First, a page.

Tuesday, May 16, 2006

Gay Charlie Childhood Revelations

I saw that, in order to celebrate 40 years of Action Man, Hasbro has asked various hip art luminaries (the kind of artists who produce over-priced vinyl collectable action figures) to contribute their own customised figures. This had me reminiscing about Charlie, the Action Man who was the central figure in my bizarre childhood fantasy world (only child, lots of imagination etc etc) from the age of five right through my first years in secondary school.

Charlie was such a powerful presence in my childhood imagination that I think he probably deserves a biography all of his own. He started off as a humble soldier, rose through the ranks to general, then became Prime minister of his nation before eventually retiring, with missing limbs, to become a priest.

I’ll always remember when I got Charlie for Christmas in 1974. He was a gift from a friend of my mum’s, Eileen, who had ethical dilemmas over buying a boy a war toy. To put this into context, Eileen and my mum was both radically leftwing and ex-hippies. Therefore giving an Action Man to a child was politicising his play and suckering him into seeing militaristic imperialism as cool. Of course I did think militaristic imperialism was cool – I was a male child with testosterone surging through my body and an imagination already steeped in war comic action.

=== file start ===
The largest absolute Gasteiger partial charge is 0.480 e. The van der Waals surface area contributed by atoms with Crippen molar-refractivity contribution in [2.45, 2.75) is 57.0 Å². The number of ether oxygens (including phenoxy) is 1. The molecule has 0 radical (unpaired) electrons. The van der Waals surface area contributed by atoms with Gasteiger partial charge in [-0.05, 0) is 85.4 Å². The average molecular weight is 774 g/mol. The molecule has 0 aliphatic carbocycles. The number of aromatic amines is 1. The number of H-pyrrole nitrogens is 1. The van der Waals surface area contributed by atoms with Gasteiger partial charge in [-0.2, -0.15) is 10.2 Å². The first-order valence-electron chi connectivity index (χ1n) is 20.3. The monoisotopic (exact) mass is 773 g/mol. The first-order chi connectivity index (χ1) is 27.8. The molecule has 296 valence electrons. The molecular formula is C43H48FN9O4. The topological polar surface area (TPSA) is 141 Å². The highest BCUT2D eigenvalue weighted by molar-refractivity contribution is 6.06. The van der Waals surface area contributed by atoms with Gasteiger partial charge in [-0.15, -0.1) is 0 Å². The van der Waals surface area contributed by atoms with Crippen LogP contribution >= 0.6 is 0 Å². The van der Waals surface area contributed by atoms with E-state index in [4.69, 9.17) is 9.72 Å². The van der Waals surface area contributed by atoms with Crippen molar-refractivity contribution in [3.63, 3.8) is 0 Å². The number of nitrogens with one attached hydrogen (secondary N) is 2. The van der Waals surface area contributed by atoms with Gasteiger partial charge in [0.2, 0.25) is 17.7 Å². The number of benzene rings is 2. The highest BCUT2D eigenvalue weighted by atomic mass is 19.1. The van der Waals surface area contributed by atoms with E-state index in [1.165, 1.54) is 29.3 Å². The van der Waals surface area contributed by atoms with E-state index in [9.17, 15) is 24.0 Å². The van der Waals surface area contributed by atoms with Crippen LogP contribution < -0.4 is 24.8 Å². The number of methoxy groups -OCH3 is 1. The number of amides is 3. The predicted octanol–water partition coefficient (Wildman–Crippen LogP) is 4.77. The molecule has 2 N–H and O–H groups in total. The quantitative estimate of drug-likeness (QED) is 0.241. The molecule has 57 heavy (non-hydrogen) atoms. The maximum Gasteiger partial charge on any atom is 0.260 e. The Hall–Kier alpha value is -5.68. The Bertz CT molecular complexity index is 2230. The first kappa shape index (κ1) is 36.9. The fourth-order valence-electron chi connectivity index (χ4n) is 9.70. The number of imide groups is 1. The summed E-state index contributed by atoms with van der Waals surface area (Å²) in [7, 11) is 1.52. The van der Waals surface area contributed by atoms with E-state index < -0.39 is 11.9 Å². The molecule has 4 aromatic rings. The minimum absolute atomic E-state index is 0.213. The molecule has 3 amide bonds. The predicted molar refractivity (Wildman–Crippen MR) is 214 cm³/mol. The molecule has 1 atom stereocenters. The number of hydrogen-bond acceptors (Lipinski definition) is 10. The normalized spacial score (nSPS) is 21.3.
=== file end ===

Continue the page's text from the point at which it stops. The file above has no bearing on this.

I liked Charlie because he had dark hair like me (the blond sailor Action Man I also got was rejected as inferior) and was dressed as a World War Two British soldier. His personality developed as my games matured, he was brave, moral and had a war-weariness that would often cause him to curse the eternal conflict in which he was caught. He was never a dime-a-dozen infantryman. He was definitely more of a Special Forces figure (before I knew that term, of course). As my play was influenced by a burgeoning love of sci-fi (especially after I saw Star Wars), Marvel Comics and James bond, Charlie’s role would change but his basic character never did.

Due to frequent injuries involving missing limbs, Charlie often swapped bodies was second string Action Men. However, this never stopped him being him in my eyes. In the end, when I stopped playing with him he was, sadly, missing a foot and an arm. In this crippled state, he had to jack in soldiering and, finally succumbing to his pacifist tendencies, he became a priest. He’s now in a box somewhere wearing the cassock that I made for him.

I really must write more about Charlie. Although I come across as gay, odd and retarded, I feel all misty-eyed with nostalgia now…

1 comment:

Anonymous said...

ActionMan is reborn...anniversary edions out now. http://www.modellersloft.com